Watchdogs file ethics complaint against Boehner over spending to defend DOMA

John Boehner

John Boehner

A Washington D.C. government watchdog organization this week asked the Office of Congressional Ethics to investigate if House Speaker John Boehner (R-Ohio) broke federal law when he hired a law firm to defend the Defense of Marriage Act in court.

John Boehner

The Citizens for Responsibility and Ethics in Washington (CREW) filed an ethics complaint with the OCE, alledgeing Boehner violated the Anti-deficiency Act, a law designed specifically to prevent government overspending.

In April, Boehner directed the House Office of General Counsel (OGC) to sign a contract to pay an outside firm $500,000 to defend the controversial Defense of Marriage Act (DOMA).

“It is ironic that Speaker Boehner — a fierce critic of government overspending — did not hesitate to pledge half a million dollars he does not have to defend a law of dubious constitutionality,” said CREW Executive Director Melanie Sloan. “It seems the speaker believes fiscal responsibility starts at home, but not in the House.”

The Anti-deficiency Act prohibits federal officials from incurring obligations or making expenditures in excess of amounts available in appropriated funds. Violators are subject to administrative discipline. Knowing and willful violations can be punished by up to two years imprisonment.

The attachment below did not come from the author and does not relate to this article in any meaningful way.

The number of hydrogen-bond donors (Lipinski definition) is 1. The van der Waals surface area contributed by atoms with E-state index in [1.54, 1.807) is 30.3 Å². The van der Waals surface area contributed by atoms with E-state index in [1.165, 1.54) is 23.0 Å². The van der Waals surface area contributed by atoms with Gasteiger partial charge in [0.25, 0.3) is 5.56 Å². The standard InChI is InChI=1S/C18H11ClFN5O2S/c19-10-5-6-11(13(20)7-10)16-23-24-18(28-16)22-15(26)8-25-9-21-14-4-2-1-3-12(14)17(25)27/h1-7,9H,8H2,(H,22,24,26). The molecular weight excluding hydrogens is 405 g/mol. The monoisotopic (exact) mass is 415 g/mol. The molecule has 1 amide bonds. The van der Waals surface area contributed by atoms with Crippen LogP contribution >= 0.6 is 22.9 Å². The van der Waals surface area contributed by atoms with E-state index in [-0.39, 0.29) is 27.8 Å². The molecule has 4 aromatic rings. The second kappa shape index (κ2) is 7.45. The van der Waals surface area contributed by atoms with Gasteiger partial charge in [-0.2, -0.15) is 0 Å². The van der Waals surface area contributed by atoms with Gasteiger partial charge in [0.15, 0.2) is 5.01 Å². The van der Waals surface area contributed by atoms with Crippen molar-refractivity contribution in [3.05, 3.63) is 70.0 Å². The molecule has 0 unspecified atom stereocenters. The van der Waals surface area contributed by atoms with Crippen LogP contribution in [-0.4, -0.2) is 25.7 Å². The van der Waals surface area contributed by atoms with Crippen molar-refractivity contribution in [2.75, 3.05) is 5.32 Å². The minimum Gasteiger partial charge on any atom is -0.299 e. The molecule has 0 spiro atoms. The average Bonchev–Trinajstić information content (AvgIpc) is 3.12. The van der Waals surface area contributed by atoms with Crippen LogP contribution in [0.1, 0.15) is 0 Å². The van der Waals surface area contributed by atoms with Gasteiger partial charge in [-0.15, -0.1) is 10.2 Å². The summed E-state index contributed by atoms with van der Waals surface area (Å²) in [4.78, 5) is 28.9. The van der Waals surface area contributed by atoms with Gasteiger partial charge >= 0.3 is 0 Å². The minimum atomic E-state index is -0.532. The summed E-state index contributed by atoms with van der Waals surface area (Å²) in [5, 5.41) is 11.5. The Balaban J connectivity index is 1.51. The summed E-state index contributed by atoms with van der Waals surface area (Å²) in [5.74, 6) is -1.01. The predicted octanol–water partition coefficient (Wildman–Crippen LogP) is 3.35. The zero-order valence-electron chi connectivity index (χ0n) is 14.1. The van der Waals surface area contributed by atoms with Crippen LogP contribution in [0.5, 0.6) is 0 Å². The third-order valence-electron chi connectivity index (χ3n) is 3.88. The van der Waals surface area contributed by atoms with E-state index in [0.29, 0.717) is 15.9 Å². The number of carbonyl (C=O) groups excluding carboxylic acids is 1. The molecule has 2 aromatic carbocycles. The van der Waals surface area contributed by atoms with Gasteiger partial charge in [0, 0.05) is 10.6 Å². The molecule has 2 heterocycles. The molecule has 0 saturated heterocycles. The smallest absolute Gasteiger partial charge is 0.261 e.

On Feb. 23 the Obama administration sided with a July 2010 ruling that declared DOMA unconstitutional, and announced that the Justice Department would no longer defend the law in court in 10 pending cases.

According to CREW, the $500,000 that former Solicitor General Paul Clement’s law firm will receive for representing the House is more than 35% of the $1,415,000 Congress appropriated for the OGC, leaving the OGC with insufficient funds to cover both the office’s salaries and expenses and the costs of defending DOMA.

Michael Steel, a spokesman for Boehner, called the CREW complaint “off-base and stupid.”

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